How do you make a dead baby float?
You take your foot off its head.
An abrasive, frowned-upon shtick of the late 1960s and early ’70s, dead-baby jokes returned and proliferated online in 2010, with a new generation of comedians and comedy aficionados reinvigorating the shock humor on social media platforms. Some of Twitter’s earliest users were all over the dead-baby joke resurgence. Upon the advent of Facebook Groups, thousands of people joined dead-baby joke communities. Redditors launched /r/deadbabyjokes in the same year.
That was eight years ago, and while most people have moved on from dunking on deceased infants, social media’s role in comedy, and attempts to shock within a character limit, is still very much alive. The difference is that today’s jokes — or yesterday’s, dug up from a dusty publishing history — have been eroded by retweets. Stripped of context, they’re served and re-served to a volatile, polarized audience. Instead of playing horrors for laughs, a sick joke about dead babies can look like a stray thought about dead babies.
In the last month, comedians, writers and other longtime Twitter users, many of whom gained notoriety for speaking out against President Donald Trump, have faced intense scrutiny and backlash over jokes. Far-right voices have recently sparked outrage, warping the sentiment of the #MeToo campaign and other progressive conversations to turn comedians’ onetime jokes into skeletons in their closets. Guardians of the Galaxy director James Gunn was fired by Disney for old jokes about pedophilia, which Ted Cruz later implied were somehow proof of actual crimes; Rick and Morty co-creator Dan Harmon issued an apology for a decade-old video that included a pedophilia joke. They were not the first to face punishment for their ancient internet comedy, and they won’t the be last.
Once upon a time, Twitter was a diversion. But it radically changed over the past decade. Twitter means everything; handles are identities. We’re starting to delete our digital footprint en masse as preventative action for a digital future that we don’t know, but ultimately scares us.
Comedians are feeling antsy, and recent events pose an implicit cultural question: Is there room to be funny on Twitter in 2018?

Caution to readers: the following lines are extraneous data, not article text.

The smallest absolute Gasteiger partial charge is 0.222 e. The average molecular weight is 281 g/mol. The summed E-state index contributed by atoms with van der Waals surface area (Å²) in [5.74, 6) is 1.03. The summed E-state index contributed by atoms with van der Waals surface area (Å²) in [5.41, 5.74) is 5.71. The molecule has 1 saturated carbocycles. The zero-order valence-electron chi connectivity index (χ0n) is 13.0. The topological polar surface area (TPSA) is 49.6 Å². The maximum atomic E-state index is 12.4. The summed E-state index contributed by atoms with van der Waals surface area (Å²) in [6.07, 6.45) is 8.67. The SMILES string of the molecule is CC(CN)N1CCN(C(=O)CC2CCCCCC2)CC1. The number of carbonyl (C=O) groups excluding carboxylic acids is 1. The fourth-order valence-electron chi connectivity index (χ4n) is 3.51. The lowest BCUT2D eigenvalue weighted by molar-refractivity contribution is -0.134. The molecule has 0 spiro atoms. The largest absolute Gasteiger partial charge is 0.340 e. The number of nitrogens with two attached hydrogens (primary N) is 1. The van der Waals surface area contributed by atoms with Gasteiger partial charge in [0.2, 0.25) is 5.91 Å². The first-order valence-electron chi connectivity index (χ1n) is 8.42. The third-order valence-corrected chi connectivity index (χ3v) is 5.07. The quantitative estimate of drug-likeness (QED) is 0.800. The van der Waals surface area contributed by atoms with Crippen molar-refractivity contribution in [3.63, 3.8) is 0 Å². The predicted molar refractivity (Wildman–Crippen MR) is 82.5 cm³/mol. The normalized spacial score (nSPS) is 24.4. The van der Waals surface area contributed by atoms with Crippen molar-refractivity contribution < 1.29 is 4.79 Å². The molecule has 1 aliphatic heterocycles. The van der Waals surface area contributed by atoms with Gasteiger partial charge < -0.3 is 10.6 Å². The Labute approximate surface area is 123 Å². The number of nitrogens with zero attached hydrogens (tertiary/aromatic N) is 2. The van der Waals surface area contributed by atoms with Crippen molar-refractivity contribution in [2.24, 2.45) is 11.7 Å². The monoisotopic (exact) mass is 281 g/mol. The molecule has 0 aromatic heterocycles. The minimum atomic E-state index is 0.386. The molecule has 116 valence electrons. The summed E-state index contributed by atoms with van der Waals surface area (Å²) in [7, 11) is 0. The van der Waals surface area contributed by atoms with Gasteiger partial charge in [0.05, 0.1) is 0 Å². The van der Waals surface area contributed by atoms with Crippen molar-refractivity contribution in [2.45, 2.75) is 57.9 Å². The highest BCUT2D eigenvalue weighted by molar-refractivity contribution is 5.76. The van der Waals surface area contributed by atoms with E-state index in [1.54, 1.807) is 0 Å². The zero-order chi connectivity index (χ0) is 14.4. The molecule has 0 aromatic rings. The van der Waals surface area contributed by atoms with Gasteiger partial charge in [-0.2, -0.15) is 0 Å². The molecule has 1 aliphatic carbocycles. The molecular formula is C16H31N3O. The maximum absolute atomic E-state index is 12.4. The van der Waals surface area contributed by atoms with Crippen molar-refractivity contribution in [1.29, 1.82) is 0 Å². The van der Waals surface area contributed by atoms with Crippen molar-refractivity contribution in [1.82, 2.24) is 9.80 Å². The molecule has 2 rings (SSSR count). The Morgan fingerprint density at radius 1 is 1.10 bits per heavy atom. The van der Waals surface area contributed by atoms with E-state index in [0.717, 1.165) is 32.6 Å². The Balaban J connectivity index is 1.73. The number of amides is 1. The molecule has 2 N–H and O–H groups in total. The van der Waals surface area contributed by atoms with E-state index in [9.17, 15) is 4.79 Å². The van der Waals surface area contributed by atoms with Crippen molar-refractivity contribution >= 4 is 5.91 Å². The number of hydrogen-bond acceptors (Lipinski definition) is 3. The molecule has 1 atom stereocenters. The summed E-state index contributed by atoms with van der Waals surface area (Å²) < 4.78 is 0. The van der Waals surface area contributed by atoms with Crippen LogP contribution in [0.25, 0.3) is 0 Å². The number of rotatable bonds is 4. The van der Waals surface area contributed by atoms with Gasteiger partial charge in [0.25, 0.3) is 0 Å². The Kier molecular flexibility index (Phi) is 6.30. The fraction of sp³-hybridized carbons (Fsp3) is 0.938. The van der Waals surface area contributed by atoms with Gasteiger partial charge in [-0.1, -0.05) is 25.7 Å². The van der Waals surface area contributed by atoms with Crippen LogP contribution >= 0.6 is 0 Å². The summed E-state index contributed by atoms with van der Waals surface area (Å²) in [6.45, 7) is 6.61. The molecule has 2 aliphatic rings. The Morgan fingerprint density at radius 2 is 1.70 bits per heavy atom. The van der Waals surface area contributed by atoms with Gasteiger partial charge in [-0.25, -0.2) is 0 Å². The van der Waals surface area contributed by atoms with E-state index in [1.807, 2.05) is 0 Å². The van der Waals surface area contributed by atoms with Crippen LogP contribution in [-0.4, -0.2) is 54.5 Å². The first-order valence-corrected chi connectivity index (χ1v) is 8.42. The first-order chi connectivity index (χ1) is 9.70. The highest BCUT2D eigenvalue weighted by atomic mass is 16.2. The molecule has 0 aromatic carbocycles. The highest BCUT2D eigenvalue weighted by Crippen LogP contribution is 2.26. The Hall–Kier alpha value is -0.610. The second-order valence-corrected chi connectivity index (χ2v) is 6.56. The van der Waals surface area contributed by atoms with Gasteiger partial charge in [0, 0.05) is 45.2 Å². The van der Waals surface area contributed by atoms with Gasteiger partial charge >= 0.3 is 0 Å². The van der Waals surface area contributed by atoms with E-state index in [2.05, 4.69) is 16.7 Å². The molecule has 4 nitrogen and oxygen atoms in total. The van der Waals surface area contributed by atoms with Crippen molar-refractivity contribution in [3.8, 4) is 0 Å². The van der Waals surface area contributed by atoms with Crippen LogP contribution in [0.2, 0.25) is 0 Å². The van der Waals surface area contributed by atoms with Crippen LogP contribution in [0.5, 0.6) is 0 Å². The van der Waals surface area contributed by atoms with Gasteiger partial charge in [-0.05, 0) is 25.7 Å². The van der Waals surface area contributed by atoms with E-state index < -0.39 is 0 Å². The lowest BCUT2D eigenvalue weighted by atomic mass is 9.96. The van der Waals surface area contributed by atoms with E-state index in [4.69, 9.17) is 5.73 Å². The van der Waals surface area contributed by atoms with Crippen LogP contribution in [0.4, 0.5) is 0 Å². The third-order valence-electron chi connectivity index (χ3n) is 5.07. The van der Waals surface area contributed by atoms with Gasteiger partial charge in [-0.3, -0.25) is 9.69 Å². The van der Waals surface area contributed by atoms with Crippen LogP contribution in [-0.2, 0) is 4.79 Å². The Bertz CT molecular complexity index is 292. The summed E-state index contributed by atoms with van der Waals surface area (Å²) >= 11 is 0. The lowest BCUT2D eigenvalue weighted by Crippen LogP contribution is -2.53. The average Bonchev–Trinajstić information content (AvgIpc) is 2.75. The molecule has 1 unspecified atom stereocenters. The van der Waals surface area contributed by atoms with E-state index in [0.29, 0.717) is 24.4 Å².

Twitter was different
In the mid-2000s, when Twitter and YouTube were just getting off the ground, comedians took to the social platforms to promote themselves, test new material and attract new audiences. Twitter helped comedian Rob Delaney land a successful career; stand-up comic Bo Burnham, at the age of 16, used short sketches and songs on YouTube to find an audience he couldn’t otherwise get. The internet democratized comedy and helped point to what a large, responsive audience was interested in hearing about at that moment.
Delaney saw Twitter not as a positive communication tool, but as a platform that people could dick around on. “Because of the way I chose to use it and focus on it, it did improve my life as it led to other writing opportunities that paid money and opened doors to me,” he told Fast Company in 2013.
Around the time Delaney and many of his comedy colleagues were tweeting one-liners, Twitter became a political battleground where any and all opinions were being voiced. In 2008, President Barack Obama embraced Twitter, and the Tea Party, a grassroots movement within the Republican Party designed to aggressively counter Obama’s policies, followed. That year, the platform grew by more than 750 percent, according to Mashable. More eyes on a platform meant a more democratized space where everyone was heard — or thought they should be.
Running parallel to the political conversations were comedians who hoped to grow their audience by dropping the right joke at the right time. Lesser-known personalities latched onto the same formula. As more people joined, the cult of retweets turned every feed into an amateur stand-up act. Parody accounts started popping up, viral jokes blew up, and professional and amateur comedians were sending tweets every hour, hoping to attract attention.
In a 2013 interview, Megan Amram, an Emmy-nominated comedian who also used Twitter to build her career, said she didn’t have the desire to participate in the type of offensive comedy that dominated Twitter in that competitive moment. “I try to stay away from offensive things, and when I do them, I usually delete them,” Amram said. “Mostly because I don’t have the energy to defend them.”
Ironic offensiveness, a style that comedians Ricky Gervais and Louis C.K. practiced in their acts, was an area of comedy that platforms like Twitter and YouTube attracted.
The humor predated social media; one could find gasp-worthy jokes on shock-cult sites like Rotten.com, 4chan’s /b/ or even predecessors to video hubs, like eBaum’s World and Newgrounds. Twitter and YouTube weren’t fringe platforms: Twitter had more than 50 million active users in 2010, while YouTube boasted 550 million monthly unique users in 2011. These were active communities, full of people looking to contribute their art to an online space and gain some notoriety in the process.